Breaking Bad or Breaking Even

It’s been lovely hearing from those of you who have signed up to follow Cidernomics.  A number of you have asked “So what scale IS sustainable?”  There is no easy answer. That’s the whole project I’m on.  This post gets at just some of the basics needed to start figuring it out.  Meanwhile, keep the questions and comments coming!

Just up the road into Canada there is a medium sized producer of ice cider, run by an interesting woman who had succeeded in getting a contract to export to the Nicolas chain in France.  All of a sudden she was building out more space and putting in some much larger tanks.  We benefited from this because she was happy to part with 4 600L tanks and a 4-head gravity bottle-filler for less than $2,000.  We didn’t own a truck, so my man was going to take the Toyota Highlander SUV and bring the stuff back in 2 or 3 trips.

Our biggest concern was coming back across the border.  It’s not like you can hide a stainless steel tank under a coat in the back seat. We had no idea what kind of rigmarole we would need to go through – paperwork, exorbitant duty charges, official signatures, pledging of first-borns, etc. He eased up to the border guard in Lane 1 at the Port of Derby Line and rolled down the window.  Yup, he was told to pull into the parking area and go inside the border station to see the customs officer on duty.  Man, if this didn’t work our back up plan was pretty much unaffordable.

After waiting in line a mere 10 minutes or so, he got to the front and explained that he had two stainless steel wine tanks purchased second hand.  The border guard asked what price we had paid, and proceeded to hand him a form.  “Write a one sentence description here, put the value here, and sign it here.” he said, “That will be $10.75.”  Done! Piece of cake! We really were going to try this ice cider thing after all.  Three trips and three hours later, it was all in our basement.  If we’d had a big enough vehicle, it would have only cost us $10.75 for the one trip.  We were delighted to spend just $32.25.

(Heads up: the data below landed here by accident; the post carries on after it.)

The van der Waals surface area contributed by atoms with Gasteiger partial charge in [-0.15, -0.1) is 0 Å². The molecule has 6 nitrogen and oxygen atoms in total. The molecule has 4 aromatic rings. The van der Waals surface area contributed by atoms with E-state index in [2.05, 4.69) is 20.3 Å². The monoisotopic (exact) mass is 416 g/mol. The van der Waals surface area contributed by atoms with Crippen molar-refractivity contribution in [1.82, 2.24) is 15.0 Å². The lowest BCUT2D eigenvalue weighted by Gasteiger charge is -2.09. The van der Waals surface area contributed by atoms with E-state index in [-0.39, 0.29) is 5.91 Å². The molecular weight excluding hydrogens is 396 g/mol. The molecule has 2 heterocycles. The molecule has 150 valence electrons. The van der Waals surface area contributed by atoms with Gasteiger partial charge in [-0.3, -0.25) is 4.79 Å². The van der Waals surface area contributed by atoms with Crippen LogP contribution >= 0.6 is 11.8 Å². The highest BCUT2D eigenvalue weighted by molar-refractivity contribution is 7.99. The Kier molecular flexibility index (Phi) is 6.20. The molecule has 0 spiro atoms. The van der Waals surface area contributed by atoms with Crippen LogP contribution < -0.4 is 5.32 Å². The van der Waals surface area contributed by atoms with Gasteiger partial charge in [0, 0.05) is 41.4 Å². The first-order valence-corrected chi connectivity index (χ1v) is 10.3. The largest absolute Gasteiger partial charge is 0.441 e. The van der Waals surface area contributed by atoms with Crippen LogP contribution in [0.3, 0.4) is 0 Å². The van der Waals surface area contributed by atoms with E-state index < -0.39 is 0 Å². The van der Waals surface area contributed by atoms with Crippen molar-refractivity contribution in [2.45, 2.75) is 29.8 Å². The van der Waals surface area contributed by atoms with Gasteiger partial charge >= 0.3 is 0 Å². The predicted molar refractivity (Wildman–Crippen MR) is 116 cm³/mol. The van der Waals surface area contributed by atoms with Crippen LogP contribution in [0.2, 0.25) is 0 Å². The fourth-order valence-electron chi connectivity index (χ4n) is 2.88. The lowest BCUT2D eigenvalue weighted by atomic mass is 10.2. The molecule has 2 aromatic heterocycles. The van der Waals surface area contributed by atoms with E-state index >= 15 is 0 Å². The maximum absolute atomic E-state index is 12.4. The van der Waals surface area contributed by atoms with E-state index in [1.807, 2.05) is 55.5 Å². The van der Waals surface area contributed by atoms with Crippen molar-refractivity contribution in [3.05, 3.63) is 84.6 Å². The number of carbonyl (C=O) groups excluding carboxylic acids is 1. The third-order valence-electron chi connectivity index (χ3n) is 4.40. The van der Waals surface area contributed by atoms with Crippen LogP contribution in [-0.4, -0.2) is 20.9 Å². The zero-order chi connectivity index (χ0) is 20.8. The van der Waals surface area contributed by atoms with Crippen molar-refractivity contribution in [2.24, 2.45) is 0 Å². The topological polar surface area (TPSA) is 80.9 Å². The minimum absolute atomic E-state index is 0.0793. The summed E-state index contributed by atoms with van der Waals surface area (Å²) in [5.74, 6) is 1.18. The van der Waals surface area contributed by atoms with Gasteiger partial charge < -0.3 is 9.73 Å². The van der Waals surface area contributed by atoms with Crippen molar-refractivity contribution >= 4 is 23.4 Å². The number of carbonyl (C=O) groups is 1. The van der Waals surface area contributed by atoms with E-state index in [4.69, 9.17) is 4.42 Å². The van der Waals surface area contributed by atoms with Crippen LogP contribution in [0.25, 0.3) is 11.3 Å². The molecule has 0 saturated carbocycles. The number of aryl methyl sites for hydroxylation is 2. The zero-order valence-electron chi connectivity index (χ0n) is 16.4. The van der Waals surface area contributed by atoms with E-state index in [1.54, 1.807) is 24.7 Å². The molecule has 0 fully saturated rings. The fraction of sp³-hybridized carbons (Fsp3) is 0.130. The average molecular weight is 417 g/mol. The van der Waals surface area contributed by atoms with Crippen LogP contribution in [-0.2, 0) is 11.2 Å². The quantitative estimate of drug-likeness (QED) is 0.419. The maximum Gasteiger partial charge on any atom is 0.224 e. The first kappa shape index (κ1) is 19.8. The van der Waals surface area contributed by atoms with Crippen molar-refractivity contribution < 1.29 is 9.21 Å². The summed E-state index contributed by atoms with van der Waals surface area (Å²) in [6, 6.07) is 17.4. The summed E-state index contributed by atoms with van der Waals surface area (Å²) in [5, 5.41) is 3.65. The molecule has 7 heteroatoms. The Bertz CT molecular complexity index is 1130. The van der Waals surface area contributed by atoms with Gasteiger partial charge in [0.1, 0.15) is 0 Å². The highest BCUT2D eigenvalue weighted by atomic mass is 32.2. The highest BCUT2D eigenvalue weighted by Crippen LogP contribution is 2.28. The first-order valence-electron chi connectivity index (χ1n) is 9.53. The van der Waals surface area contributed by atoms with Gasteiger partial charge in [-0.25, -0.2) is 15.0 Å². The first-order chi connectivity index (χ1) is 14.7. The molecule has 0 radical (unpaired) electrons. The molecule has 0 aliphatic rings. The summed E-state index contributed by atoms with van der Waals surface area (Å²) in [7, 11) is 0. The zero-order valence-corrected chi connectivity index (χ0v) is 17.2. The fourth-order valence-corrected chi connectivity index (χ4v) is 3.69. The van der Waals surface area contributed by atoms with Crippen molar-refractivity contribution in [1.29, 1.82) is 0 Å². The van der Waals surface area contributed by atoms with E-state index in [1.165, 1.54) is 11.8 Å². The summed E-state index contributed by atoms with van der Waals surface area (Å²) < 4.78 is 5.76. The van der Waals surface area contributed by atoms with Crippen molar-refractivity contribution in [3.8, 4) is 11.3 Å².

Along with the tanks and the filler, we had purchased a small press and some plastic containers to freeze the juice outside for the ice cider process. We also needed a pump, small filter, hoses, some fittings, and some kind of corker, capsuler and labeler.  These all fall under the category of “plant & equipment” in the broader category of “fixed assets”.    Going back to the question at the end of the value chain post “Apples to Cider to You” – can I make money at $12.60 per bottle of ice cider FOB price? – knowing my fixed versus my variable costs is the key to the answer.

Variable production costs:  apples and/or apple juice, production supplies (yeast, filter pads, etc.), bottles, corks, labels, capsules, cartons, and any hourly labor cost for pressing, bottling, labeling etc.  Calculate these per bottle, and make sure to allow for some waste.

So, if my FOB price is $12.60 and my variable costs add up to $6.50, then the incremental money I’m going to bring in from each bottle I sell = $6.10. Also known as marginal contribution.


Fixed production costs:  equipment, rent, utilities (mostly at our scale).

OK, so you don’t count the full cost of equipment in one year – that’s what depreciation is for.  Most equipment is assumed to have a useful life of 7 years, so take 1/7 of the equipment cost as your annual fixed equipment charge. (We’ll talk about the difference between cash flow and profitability later.)